1.2 - Katha Upanishads, #Kena and Other Upanishads, #Sri Aurobindo, #Integral Yoga
  6 Possibly, the three Purushas, soul-states or Personalities of the divine Being, indicated
  by the three letters A U M. The highest Brahman is beyond the three letters of the mystic
  --
  8 The Purusha or Divine Being, Knower of the Field, who dwells within all and for
  whose pleasure Prakriti fulfils the cosmic play.
  --
  than the Unmanifest is the Purusha: than the Purusha there
  is none higher: He is the culmination, He is the highest goal
  --
  12. The Purusha who is seated in the midst of ourself is no
  larger than the finger of a man. He is the lord of what was
  --
  13. The Purusha that is within is no larger than the finger of a
  man; He is like a blazing fire that is without smoke, He is
  --
  this Purusha, Him they call the Bright One, Him Brahman,
  Him Immortality, and in Him are all the worlds established;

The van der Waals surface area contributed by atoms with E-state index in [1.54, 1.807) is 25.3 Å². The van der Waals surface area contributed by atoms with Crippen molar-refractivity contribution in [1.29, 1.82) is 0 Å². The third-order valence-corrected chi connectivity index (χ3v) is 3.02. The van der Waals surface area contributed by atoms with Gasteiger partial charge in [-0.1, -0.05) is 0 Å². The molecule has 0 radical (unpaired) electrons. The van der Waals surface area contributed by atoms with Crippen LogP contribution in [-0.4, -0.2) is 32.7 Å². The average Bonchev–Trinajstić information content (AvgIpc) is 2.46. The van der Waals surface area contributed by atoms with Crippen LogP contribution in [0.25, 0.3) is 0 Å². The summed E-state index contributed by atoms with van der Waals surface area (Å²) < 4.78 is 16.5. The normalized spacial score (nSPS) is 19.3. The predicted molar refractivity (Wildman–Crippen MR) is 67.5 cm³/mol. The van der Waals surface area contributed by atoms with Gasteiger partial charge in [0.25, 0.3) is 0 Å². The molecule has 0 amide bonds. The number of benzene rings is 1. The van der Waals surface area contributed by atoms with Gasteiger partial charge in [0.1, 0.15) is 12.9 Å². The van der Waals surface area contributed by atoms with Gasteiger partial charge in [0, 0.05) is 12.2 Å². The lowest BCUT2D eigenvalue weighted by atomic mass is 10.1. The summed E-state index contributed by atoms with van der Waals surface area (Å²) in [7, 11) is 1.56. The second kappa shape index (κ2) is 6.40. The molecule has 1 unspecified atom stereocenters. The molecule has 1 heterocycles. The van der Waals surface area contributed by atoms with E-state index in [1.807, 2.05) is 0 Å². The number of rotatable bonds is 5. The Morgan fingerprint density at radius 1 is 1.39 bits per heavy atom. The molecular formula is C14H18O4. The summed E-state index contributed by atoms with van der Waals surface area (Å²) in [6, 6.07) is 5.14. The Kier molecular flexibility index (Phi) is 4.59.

--
  8. But highest above the Unmanifest is the Purusha who pervadeth all and alone hath no sign nor feature. Mortal man
  knowing Him is released into immortality.
  --
  17. The Purusha, the Spirit within, who is no larger than the
  finger of a man is seated for ever in the heart of creatures;

1.300 - 1.400 Talks, #Talks, #Sri Ramana Maharshi, #Hinduism
  Discrimination," samadhi or trance transcendent, which is the limitless bliss of liberation, beyond doubt and duality, and has at the same time indicated the means for its attainments. To realise this state of freedom from duality is the summum bonum of life: and he alone that has won it is a jivanmukta (the liberated one while yet alive), and not he who has merely a theoretical understanding of what constitutes Purushartha or the desired end and aim of human endeavour.
  FINAL FREEDOM: Thus defining a jivanmukta, he is declared to be free from the bonds of threefold Karmas (sanchita, agami and prarabdha).

13.01 - A Centurys Salutation to Sri Aurobindo The Greatness of the Great, #Collected Works of Nolini Kanta Gupta - Vol 05, #Nolini Kanta Gupta, #Integral Yoga